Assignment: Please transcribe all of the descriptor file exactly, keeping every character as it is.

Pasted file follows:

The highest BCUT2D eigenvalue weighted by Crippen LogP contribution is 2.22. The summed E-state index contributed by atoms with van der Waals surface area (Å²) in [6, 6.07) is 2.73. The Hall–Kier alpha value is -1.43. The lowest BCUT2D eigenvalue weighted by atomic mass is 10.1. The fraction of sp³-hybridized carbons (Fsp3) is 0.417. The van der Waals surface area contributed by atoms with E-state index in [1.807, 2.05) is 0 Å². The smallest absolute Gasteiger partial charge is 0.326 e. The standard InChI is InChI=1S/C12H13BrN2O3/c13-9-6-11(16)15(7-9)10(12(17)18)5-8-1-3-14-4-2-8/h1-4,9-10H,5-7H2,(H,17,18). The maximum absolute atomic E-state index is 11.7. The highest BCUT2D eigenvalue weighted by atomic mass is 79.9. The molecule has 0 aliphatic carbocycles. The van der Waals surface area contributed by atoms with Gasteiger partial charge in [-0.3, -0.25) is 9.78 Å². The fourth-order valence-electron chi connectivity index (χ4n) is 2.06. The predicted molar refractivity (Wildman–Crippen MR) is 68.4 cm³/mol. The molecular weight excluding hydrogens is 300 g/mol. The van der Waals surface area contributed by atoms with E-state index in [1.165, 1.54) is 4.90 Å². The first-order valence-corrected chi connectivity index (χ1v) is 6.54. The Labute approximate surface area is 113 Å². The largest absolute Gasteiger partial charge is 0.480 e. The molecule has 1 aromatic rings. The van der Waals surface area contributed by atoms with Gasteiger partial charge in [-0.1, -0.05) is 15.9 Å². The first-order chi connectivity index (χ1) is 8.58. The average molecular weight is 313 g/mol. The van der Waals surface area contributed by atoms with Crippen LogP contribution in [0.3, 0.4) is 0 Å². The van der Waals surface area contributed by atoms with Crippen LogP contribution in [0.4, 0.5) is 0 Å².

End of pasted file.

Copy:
The highest BCUT2D eigenvalue weighted by Crippen LogP contribution is 2.22. The summed E-state index contributed by atoms with van der Waals surface area (Å²) in [6, 6.07) is 2.73. The Hall–Kier alpha value is -1.43. The lowest BCUT2D eigenvalue weighted by atomic mass is 10.1. The fraction of sp³-hybridized carbons (Fsp3) is 0.417. The van der Waals surface area contributed by atoms with E-state index in [1.807, 2.05) is 0 Å². The smallest absolute Gasteiger partial charge is 0.326 e. The standard InChI is InChI=1S/C12H13BrN2O3/c13-9-6-11(16)15(7-9)10(12(17)18)5-8-1-3-14-4-2-8/h1-4,9-10H,5-7H2,(H,17,18). The maximum absolute atomic E-state index is 11.7. The highest BCUT2D eigenvalue weighted by atomic mass is 79.9. The molecule has 0 aliphatic carbocycles. The van der Waals surface area contributed by atoms with Gasteiger partial charge in [-0.3, -0.25) is 9.78 Å². The fourth-order valence-electron chi connectivity index (χ4n) is 2.06. The predicted molar refractivity (Wildman–Crippen MR) is 68.4 cm³/mol. The molecular weight excluding hydrogens is 300 g/mol. The van der Waals surface area contributed by atoms with E-state index in [1.165, 1.54) is 4.90 Å². The first-order valence-corrected chi connectivity index (χ1v) is 6.54. The Labute approximate surface area is 113 Å². The largest absolute Gasteiger partial charge is 0.480 e. The molecule has 1 aromatic rings. The van der Waals surface area contributed by atoms with Gasteiger partial charge in [-0.1, -0.05) is 15.9 Å². The first-order chi connectivity index (χ1) is 8.58. The average molecular weight is 313 g/mol. The van der Waals surface area contributed by atoms with Crippen LogP contribution in [0.3, 0.4) is 0 Å². The van der Waals surface area contributed by atoms with Crippen LogP contribution in [0.4, 0.5) is 0 Å².